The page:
In legal terms, each participating faculty member grants DASH users nonexclusive, irrevocable, paid-up, worldwide license to exercise any and all rights under copyright in any medium, and to authorize others to do the same, provided that the articles are not sold for a profit.

In addition, faculty members are committed to providing copies of their manuscripts for distribution, an action the DASH repository enables.

The policy was written by OSC Director Stuart M. Shieber, Harvard’s James O. Welch Jr. and Virginia B. Welch Professor of Computer Science. It marked a groundbreaking shift from simply encouraging scholars to consider open access to creating a pro-open-access policy with an “opt-out” clause….”

Old Lions Department: Cultural Historian Robert Darnton at 78 | History News Network

“Darnton’s main ambition [as Harvard University Librarian] was to open up the library to the rest of the world and share its intellectual wealth….Several projects started being developed: the digitization of all of Harvard’s collections that concerned North America in the seventeenth and eighteenth century (an enormous amount, 500,000 documents). “It’s gigantic!” Darnton exclaimed.

 

A digital repository was also created – it was called DASH – which contains the scholarship of Harvard professors and is completely free and available to the public. “It’s a way of democratizing access to knowledge and you can do it from a place that has critical leverage like Harvard.”

 

The next step was the Digital Public Library of America (DPLA), which began when Darnton invited a group of foundation heads, the heads of libraries, and computer scientists to come to a meeting at Harvard in October 2010 in order to discuss an idea. “Namely, shouldn’t we try to link up all the research libraries in the United States in a digital system that would make their resources available to all the citizens of the United States and the rest of the world?”

In April 2013, the DPLA opened its digital doors, and since then, its exponential growth has produced 18 million objects (books and other things) available free of charge to everyone….”

Caselaw Access Project | Library Innovation Lab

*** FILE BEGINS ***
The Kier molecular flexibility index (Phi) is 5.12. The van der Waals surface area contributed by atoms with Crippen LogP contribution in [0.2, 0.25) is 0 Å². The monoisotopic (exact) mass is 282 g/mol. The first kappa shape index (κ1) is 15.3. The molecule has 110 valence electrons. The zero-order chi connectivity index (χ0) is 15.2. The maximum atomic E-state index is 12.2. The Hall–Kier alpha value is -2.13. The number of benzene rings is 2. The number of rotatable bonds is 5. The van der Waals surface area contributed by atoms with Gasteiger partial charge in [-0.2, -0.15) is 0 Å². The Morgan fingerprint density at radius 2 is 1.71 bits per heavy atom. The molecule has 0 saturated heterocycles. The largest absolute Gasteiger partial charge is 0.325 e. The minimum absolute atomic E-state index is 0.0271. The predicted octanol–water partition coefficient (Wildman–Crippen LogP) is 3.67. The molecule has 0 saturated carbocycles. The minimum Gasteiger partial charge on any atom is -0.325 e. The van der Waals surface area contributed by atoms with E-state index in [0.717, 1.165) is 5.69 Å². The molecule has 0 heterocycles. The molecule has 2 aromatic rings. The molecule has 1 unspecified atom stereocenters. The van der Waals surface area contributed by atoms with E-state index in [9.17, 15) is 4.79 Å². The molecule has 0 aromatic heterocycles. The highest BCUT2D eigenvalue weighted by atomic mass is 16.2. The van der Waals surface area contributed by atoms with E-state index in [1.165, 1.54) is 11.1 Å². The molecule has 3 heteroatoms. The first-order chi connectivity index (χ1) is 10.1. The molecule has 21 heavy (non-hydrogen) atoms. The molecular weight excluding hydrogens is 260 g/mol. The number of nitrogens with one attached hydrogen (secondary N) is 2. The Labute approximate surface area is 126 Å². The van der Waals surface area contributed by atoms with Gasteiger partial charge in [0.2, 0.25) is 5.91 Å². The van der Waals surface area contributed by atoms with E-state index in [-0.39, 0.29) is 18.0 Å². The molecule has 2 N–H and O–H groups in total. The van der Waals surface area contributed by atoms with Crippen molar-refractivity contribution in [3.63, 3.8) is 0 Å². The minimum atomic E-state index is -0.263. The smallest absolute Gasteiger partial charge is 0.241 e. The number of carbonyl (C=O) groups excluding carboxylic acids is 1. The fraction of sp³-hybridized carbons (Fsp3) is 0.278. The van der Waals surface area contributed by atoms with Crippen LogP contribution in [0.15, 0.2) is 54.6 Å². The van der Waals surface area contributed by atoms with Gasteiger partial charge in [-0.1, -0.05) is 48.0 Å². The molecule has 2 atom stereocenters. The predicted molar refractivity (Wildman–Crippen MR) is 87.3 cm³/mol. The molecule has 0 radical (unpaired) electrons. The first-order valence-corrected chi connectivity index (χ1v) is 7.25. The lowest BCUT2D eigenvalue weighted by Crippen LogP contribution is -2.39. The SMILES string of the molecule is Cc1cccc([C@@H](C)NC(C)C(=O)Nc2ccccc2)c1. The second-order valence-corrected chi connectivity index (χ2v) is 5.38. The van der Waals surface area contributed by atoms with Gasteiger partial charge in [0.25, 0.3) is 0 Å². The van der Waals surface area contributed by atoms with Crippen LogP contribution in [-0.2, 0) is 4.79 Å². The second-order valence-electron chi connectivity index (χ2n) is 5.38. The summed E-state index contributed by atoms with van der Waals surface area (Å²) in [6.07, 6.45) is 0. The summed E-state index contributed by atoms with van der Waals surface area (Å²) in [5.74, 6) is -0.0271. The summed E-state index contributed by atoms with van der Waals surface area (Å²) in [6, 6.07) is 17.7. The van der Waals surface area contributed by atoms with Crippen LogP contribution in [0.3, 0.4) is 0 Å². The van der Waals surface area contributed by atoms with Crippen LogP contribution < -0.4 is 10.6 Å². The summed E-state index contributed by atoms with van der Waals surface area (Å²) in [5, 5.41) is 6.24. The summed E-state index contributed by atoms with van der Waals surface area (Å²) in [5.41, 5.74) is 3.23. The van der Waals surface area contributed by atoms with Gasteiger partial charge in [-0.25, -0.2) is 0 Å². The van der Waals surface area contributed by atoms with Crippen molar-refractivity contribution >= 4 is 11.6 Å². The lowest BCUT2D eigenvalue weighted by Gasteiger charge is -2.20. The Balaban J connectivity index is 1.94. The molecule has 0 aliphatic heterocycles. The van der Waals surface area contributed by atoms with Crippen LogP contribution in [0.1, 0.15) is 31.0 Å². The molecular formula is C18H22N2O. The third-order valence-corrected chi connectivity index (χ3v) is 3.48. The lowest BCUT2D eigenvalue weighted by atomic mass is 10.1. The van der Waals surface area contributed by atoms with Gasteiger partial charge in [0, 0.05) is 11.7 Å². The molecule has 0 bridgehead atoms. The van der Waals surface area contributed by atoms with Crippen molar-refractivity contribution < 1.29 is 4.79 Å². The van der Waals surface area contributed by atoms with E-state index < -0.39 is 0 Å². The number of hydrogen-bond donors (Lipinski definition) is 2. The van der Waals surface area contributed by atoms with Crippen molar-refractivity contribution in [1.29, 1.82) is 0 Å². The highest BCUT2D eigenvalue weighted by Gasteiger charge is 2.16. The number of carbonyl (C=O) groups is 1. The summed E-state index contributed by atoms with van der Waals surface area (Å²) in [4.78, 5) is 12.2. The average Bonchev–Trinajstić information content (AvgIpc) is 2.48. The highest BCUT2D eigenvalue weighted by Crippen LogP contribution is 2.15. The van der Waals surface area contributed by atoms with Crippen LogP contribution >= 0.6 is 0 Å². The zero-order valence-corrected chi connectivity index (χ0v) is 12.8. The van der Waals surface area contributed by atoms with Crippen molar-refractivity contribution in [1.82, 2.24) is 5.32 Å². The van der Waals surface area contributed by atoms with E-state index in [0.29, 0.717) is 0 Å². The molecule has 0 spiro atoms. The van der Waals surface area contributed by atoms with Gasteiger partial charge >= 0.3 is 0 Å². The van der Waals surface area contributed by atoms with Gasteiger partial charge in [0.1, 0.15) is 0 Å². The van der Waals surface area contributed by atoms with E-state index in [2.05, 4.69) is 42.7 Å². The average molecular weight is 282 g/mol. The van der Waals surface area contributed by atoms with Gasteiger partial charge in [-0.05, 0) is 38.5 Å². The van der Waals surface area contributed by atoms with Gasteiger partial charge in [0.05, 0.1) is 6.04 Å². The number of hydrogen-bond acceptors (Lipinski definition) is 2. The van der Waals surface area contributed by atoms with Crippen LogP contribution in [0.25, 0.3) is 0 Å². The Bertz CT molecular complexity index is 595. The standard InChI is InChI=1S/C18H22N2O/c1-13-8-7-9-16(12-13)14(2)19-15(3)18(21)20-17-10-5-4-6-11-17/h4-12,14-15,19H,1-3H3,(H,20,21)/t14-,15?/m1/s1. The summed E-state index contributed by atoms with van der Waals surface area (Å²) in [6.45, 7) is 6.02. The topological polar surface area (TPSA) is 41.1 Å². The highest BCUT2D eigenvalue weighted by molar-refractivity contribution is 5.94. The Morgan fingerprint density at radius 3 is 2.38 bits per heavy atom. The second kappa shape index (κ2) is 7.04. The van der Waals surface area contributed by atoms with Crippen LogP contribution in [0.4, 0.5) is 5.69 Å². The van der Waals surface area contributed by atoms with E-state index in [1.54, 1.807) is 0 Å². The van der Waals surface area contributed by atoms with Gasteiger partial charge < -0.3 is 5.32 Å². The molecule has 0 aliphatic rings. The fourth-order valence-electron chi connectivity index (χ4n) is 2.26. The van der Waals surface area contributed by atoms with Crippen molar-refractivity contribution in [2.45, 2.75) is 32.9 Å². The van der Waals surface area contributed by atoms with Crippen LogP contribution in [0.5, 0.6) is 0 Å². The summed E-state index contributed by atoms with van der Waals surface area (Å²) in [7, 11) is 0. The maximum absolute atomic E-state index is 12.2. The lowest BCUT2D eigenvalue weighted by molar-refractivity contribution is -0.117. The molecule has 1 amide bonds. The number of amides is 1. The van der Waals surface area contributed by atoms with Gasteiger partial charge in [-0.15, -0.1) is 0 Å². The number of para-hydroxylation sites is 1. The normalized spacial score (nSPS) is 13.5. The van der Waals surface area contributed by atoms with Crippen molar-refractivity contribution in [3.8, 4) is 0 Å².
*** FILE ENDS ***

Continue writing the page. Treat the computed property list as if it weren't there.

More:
“The Caselaw Access Project is making all U.S. case law freely accessible online.

Our common law – the written decisions issued by our state and federal courts – is not freely accessible online. This lack of access harms justice and equality and stifles innovation in legal services.

The Harvard Law School Library has one of the world’s largest, most comprehensive collections of court decisions in print form. Our collection totals over 42,000 volumes and roughly 40 million pages. Caselaw Access Project aims to transform the official print versions of these court decisions into digital files made freely accessible online….”

Virginia Woolf’s Personal Photo Album Digitized & Put Online by Harvard | Open Culture

“…Like an avid Instragrammer—or like my mother and probably yours—Woolf kept careful record of her life in photo albums, which now reside at Harvard’s Houghton Library. The Monk’s House albums, numbered 1-6, contain images of Woolf, her family, and her many friends, including such famous members of the Bloomsbury group as E.M. Forster (above, top), John Maynard Keynes, and Lytton Strachey (below, with Woolf and W.B. Yeats, and playing chess with sister Marjorie). Harvard has digitized one album, Monk’s House 4, dated 1939 on the cover. You can view its scanned pages at their library site….”

Harvard’s Popular Free Online Architecture Course Returns for 2018 | ArchDaily

“The Harvard Graduate School of Design’s popular free online course, The Architectural Imagination, has returned for 2018, again offering anyone across the globe the opportunity to study the fundamentals of architecture from one of the world’s foremost design schools at absolutely no cost. Led by professors Erika Naginski, Antoine Picon, and K. Michael Hays, alongside PhD student Lisa Haber-Thomson, the 10-week course will begin on February 28th, and will cover topics ranging from learning to “read” buildings as cultural expression to technical drawing and modeling exercises….”